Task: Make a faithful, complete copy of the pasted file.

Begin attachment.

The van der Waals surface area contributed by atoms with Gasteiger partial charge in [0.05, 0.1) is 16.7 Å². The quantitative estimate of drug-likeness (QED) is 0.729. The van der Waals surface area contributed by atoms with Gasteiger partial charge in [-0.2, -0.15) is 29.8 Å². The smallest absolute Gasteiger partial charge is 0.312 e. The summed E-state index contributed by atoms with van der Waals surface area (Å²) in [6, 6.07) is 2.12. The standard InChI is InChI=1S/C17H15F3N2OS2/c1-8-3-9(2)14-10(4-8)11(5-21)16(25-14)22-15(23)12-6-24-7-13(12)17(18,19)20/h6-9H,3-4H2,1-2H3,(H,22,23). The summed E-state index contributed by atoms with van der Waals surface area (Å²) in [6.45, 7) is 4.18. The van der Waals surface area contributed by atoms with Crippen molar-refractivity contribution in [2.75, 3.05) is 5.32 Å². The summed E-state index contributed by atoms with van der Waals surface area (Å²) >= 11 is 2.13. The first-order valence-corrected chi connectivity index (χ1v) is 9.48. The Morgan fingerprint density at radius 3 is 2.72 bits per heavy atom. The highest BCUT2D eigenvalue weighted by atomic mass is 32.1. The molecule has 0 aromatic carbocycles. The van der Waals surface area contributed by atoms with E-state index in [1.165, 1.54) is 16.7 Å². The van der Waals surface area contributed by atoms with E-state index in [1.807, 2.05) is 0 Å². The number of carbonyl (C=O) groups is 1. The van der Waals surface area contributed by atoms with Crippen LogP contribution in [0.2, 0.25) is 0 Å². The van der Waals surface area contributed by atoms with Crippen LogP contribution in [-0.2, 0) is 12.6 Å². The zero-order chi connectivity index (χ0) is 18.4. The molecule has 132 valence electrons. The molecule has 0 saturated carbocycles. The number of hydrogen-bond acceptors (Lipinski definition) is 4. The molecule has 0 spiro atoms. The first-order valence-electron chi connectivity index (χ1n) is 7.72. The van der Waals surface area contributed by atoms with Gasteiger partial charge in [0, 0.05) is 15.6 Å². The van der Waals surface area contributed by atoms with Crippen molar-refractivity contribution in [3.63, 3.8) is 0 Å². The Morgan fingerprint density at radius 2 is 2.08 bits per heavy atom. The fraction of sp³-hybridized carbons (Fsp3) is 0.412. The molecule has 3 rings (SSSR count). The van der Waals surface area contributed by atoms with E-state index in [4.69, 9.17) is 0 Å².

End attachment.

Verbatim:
The van der Waals surface area contributed by atoms with Gasteiger partial charge in [0.05, 0.1) is 16.7 Å². The quantitative estimate of drug-likeness (QED) is 0.729. The van der Waals surface area contributed by atoms with Gasteiger partial charge in [-0.2, -0.15) is 29.8 Å². The smallest absolute Gasteiger partial charge is 0.312 e. The summed E-state index contributed by atoms with van der Waals surface area (Å²) in [6, 6.07) is 2.12. The standard InChI is InChI=1S/C17H15F3N2OS2/c1-8-3-9(2)14-10(4-8)11(5-21)16(25-14)22-15(23)12-6-24-7-13(12)17(18,19)20/h6-9H,3-4H2,1-2H3,(H,22,23). The summed E-state index contributed by atoms with van der Waals surface area (Å²) in [6.45, 7) is 4.18. The van der Waals surface area contributed by atoms with Crippen molar-refractivity contribution in [2.75, 3.05) is 5.32 Å². The summed E-state index contributed by atoms with van der Waals surface area (Å²) >= 11 is 2.13. The first-order valence-corrected chi connectivity index (χ1v) is 9.48. The Morgan fingerprint density at radius 3 is 2.72 bits per heavy atom. The highest BCUT2D eigenvalue weighted by atomic mass is 32.1. The molecule has 0 aromatic carbocycles. The van der Waals surface area contributed by atoms with E-state index in [1.165, 1.54) is 16.7 Å². The van der Waals surface area contributed by atoms with E-state index in [1.807, 2.05) is 0 Å². The number of carbonyl (C=O) groups is 1. The van der Waals surface area contributed by atoms with Crippen LogP contribution in [0.2, 0.25) is 0 Å². The van der Waals surface area contributed by atoms with Crippen LogP contribution in [-0.2, 0) is 12.6 Å². The zero-order chi connectivity index (χ0) is 18.4. The molecule has 132 valence electrons. The molecule has 0 saturated carbocycles. The number of hydrogen-bond acceptors (Lipinski definition) is 4. The molecule has 0 spiro atoms. The first-order valence-electron chi connectivity index (χ1n) is 7.72. The van der Waals surface area contributed by atoms with Gasteiger partial charge in [0, 0.05) is 15.6 Å². The van der Waals surface area contributed by atoms with Crippen molar-refractivity contribution in [3.63, 3.8) is 0 Å². The Morgan fingerprint density at radius 2 is 2.08 bits per heavy atom. The fraction of sp³-hybridized carbons (Fsp3) is 0.412. The molecule has 3 rings (SSSR count). The van der Waals surface area contributed by atoms with E-state index in [4.69, 9.17) is 0 Å².